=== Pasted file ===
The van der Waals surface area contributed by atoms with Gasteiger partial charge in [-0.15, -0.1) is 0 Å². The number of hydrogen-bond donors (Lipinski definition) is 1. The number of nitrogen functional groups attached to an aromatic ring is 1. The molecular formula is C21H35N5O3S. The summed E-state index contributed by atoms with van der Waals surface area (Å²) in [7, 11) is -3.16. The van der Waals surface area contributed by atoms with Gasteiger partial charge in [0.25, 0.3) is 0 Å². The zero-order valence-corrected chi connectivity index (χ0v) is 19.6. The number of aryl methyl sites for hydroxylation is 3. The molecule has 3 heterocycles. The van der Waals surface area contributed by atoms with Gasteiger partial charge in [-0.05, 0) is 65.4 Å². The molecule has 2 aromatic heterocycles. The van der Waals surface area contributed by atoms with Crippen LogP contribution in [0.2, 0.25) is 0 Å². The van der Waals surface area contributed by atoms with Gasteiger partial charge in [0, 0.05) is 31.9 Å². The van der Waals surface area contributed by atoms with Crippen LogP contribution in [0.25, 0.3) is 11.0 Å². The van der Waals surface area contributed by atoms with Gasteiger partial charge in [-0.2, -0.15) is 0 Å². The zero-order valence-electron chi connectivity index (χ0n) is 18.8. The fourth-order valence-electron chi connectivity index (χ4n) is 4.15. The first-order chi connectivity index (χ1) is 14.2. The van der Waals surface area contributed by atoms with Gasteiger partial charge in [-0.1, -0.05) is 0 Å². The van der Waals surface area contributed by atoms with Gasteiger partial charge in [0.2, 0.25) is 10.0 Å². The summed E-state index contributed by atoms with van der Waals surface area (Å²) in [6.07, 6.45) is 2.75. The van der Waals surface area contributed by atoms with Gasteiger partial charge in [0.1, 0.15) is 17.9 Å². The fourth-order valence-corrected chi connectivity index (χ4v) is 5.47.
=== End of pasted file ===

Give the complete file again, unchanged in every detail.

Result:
The van der Waals surface area contributed by atoms with Gasteiger partial charge in [-0.15, -0.1) is 0 Å². The number of hydrogen-bond donors (Lipinski definition) is 1. The number of nitrogen functional groups attached to an aromatic ring is 1. The molecular formula is C21H35N5O3S. The summed E-state index contributed by atoms with van der Waals surface area (Å²) in [7, 11) is -3.16. The van der Waals surface area contributed by atoms with Gasteiger partial charge in [0.25, 0.3) is 0 Å². The zero-order valence-corrected chi connectivity index (χ0v) is 19.6. The number of aryl methyl sites for hydroxylation is 3. The molecule has 3 heterocycles. The van der Waals surface area contributed by atoms with Gasteiger partial charge in [-0.05, 0) is 65.4 Å². The molecule has 2 aromatic heterocycles. The van der Waals surface area contributed by atoms with Crippen LogP contribution in [0.2, 0.25) is 0 Å². The van der Waals surface area contributed by atoms with Gasteiger partial charge in [0, 0.05) is 31.9 Å². The van der Waals surface area contributed by atoms with Crippen LogP contribution in [0.25, 0.3) is 11.0 Å². The van der Waals surface area contributed by atoms with Gasteiger partial charge in [-0.2, -0.15) is 0 Å². The zero-order valence-electron chi connectivity index (χ0n) is 18.8. The fourth-order valence-electron chi connectivity index (χ4n) is 4.15. The first-order chi connectivity index (χ1) is 14.2. The van der Waals surface area contributed by atoms with Gasteiger partial charge in [-0.1, -0.05) is 0 Å². The van der Waals surface area contributed by atoms with Gasteiger partial charge in [0.2, 0.25) is 10.0 Å². The summed E-state index contributed by atoms with van der Waals surface area (Å²) in [6.07, 6.45) is 2.75. The van der Waals surface area contributed by atoms with Gasteiger partial charge in [0.1, 0.15) is 17.9 Å². The fourth-order valence-corrected chi connectivity index (χ4v) is 5.47.